sand stone lime gravel
CONCRETE, an artificial conglomerate or rubble masonry, consisting of a mixture of coarse pieces of stone, gravel, shingle, broken brick, or crushed slag with sand and Portland or other cement. It is employed for laying the foundations of bridges and of buildings on soft or wet ground, as also in the construction of moles and breakwaters, and of houses and churches ; for the backing of wharves, of the abutments of arches, and of masonry generally where heavy walls are required ; for the substance of fire-proof doors; for the making of sewer-pipes; and as a paving for streets and floors. It soon hardens after use, becoming a stony mass little permeated by moisture. In the shape of blocks, sometimes weighing very many tons, it has been found of great value for the formation of harbours and sea-walls in places to which stone could not have been transported. The foundations of the breakwater pier at Douglas, Isle of Man, were made by laying down concrete within frames resting on submarine rock. The quay walls of Stobcross Docks, Glasgow, are supported on triple groups of concrete cylinders, 27-i feet in length and resting on iron shoes. Each cylinder is formed by sinking in the soil a column of eleven rings of concrete ; this, after being cleared of the sand and gravel it contains, is filled with Portland cement concrete. Walls are made of concrete either by allowing it to harden in mass between two faces of boarding, or by making it into blocks and building as with bricks. Concrete was employed by the Romans, by whom the term signinum was applied to a kind of plaster composed of powdered tiles and mortar ; and Smeaton gained the idea of applying it to the construction of river-works from an inspection of the ruins of Corfe Castle in Dorset-shire, a Saxon structure. In the Middle Ages it was much used in the making of fortifications.
The composition of concrete necessarily depends to some extent upon the nature and qualities of the materials most available for making it. The baton agglomere of M. F, Coignet is composed of about 180 parts of sand, 44 of slaked line, 33 of Portland cement, and 20 of water. A mixture of the cement with the sand and lime is first made, with the addition of small quantities of water ; the mass is then incorporated with the requisite amount of water in a cylindrical machine, from the bottom of which it is delivered ready for compression in moulds. This composition can be formed into blocks of any desired bulk ; and these, after exposure to the weather for a few weeks, acquire a hardness equal to that of good building stone. A good concrete can be made from 60 parts of coarse pebbles, 25 of rough sand, and 15 of lime. Semple recommends a mixture of 8 parts of pebbles, 4 of sharp river sand, and 1 of lime. The proportions given by Treussart are unslaked hydraulic lime 30 parts by measure, trass of Andernach 30, sand 30, gravel 20, broken stone or hard limestone 40 parts ; and for another concrete, hydraulic lime 33 parts, pozzuolana 45, sand 22, broken stone and gravel 60 parts; the former is used as soon as made, the latter should be exposed about 12 hours after preparation. Burnt clay and pounded brick may be used in the same proportions as the trass, but are best not employed in sea-water. The quantity of natural or artificial pozzuolanas is increased, and that of the gravel or stone decreased, if rich limes are used (Burnell, Limes, &c). Excellent concrete is made from Thames or other river ballast mingled with -4th or -th its bulk of lime ; in setting it contracts by about one-fifth of its volume, a cubic yard of the concrete requiring 30 cubic feet of ballast and 3i cubic feet of lime. Hydraulic concrete must contain a sufficiency of mortar to aggregate the whole mass of rubbly material, and the lime or cement should be thoroughly slaked before the immersion of the concrete. For the breakwater at Dover Mr Lee employed 16 foot cubes of concrete made in moulds, composed of Portland cement, Portland stone chippings, sand, and shingle. The blocks at the mole, Marseilles, were formed from 5 parts of sand, 2 of broken stone, and 3 of Theil lime. The concrete used at the extension of the London decks consisted of 1 part of blue Lies lime to 6 of gravel and sand ; and that made by M. Vicat for the bridge at Souillac, on the Dordogne, contained, with 26 parts of hydraulic lime, 39 of granitic sand, and 66 of gravel. The composition for the Copenhagen sea-forts was 1 part of Portland cement, 4 of sand, and 16 of fragments of stone.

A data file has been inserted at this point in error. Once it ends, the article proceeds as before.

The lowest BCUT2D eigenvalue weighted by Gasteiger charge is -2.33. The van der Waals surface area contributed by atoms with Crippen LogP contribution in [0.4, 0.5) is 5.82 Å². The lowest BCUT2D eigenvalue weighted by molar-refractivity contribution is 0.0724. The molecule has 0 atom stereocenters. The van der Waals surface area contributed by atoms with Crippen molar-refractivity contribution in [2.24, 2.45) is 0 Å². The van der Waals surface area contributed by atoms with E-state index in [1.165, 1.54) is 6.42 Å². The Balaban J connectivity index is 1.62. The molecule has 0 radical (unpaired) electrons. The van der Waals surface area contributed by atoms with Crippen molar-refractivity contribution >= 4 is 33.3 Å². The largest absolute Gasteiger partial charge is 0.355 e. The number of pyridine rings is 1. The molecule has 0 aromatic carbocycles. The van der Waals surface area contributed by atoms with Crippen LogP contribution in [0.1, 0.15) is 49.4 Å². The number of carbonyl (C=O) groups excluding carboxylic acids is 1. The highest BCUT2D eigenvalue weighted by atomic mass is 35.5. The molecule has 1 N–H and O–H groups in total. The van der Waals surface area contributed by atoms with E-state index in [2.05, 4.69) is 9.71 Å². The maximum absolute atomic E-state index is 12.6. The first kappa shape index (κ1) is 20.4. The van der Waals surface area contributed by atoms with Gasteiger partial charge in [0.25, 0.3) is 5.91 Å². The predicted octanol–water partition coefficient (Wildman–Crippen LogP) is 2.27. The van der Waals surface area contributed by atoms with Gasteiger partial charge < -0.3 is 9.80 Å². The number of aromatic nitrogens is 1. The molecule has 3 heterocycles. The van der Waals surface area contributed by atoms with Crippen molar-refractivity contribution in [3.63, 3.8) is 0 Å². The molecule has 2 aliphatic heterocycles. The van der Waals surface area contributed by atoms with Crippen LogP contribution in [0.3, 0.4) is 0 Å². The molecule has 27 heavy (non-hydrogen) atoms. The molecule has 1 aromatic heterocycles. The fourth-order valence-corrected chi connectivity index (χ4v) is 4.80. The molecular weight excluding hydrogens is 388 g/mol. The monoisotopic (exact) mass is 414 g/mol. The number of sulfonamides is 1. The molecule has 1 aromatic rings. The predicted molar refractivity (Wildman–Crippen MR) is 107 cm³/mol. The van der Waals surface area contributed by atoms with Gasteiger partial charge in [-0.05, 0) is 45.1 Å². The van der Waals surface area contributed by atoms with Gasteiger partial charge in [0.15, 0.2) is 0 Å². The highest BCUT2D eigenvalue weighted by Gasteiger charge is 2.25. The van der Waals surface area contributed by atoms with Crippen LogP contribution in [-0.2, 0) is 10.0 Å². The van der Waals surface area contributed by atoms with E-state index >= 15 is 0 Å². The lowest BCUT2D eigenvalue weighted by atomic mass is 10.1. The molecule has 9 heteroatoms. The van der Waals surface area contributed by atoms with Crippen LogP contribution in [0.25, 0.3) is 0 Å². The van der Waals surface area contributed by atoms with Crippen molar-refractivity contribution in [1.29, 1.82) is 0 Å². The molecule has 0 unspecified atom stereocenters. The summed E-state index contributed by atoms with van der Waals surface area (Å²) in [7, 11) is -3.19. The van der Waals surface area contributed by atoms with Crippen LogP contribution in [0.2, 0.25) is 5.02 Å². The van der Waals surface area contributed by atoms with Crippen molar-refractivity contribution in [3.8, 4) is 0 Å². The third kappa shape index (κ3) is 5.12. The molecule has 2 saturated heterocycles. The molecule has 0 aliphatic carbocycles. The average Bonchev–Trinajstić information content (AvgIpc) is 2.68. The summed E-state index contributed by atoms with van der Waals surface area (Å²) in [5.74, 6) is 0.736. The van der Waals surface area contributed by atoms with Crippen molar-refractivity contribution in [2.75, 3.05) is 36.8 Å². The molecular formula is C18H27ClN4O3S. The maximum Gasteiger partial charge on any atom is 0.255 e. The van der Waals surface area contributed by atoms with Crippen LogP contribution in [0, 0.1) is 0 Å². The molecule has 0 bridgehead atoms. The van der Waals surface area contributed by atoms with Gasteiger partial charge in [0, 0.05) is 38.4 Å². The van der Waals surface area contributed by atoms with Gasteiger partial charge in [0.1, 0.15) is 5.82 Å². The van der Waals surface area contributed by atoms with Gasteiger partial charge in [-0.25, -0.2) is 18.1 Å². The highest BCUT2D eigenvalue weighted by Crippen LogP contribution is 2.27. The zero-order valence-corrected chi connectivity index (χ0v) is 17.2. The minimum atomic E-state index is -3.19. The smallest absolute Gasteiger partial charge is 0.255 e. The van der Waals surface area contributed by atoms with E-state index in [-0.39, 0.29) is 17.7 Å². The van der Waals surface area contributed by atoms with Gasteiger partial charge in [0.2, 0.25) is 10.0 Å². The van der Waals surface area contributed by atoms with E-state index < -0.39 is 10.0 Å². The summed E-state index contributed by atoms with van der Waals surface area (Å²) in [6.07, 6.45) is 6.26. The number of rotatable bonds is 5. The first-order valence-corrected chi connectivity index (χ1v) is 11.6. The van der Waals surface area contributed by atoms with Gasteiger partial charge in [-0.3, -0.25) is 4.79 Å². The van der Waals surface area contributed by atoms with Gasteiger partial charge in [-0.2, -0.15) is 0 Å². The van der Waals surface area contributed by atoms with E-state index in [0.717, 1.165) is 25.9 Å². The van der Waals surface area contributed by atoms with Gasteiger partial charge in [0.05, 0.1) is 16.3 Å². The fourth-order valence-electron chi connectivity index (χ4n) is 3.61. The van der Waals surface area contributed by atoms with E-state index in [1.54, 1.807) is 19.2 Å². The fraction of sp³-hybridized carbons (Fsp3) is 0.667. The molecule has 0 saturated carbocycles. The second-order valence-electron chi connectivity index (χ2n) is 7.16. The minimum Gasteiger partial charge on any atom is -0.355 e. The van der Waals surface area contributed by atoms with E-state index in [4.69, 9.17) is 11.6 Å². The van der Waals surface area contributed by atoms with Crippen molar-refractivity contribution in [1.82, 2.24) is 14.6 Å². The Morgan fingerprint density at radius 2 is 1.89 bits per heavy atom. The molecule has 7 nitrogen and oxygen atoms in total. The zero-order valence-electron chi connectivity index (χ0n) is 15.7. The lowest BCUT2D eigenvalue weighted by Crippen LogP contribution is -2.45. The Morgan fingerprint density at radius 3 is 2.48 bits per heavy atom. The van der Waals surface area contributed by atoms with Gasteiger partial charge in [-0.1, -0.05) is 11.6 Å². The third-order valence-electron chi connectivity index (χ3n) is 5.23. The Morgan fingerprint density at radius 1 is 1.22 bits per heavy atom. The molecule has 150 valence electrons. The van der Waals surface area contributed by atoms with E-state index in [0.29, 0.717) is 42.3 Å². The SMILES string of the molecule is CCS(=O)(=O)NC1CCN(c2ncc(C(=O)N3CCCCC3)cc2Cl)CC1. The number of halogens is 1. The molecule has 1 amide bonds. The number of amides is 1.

Austin's artificial stone is a concrete of sand and other materials cemented by lime. Ransonme's concrete stone is made by subjecting a mixture of sodium silicate and clean pit sand, to which between 5 and 10 per cent. of chalk has been added, to the action of a solution of calcium chloride, whereby insoluble calcium silicate and soluble sodium chloride, or common salt, are produced, the former acting as a cementing material for the particles of sand. The stone is made non-absorbent by giving the face of it a wash with sodium silicate, and then a second application of the calcium chloride. (See II. Reid, A Practical Treatise on Concrete, London, 1869.)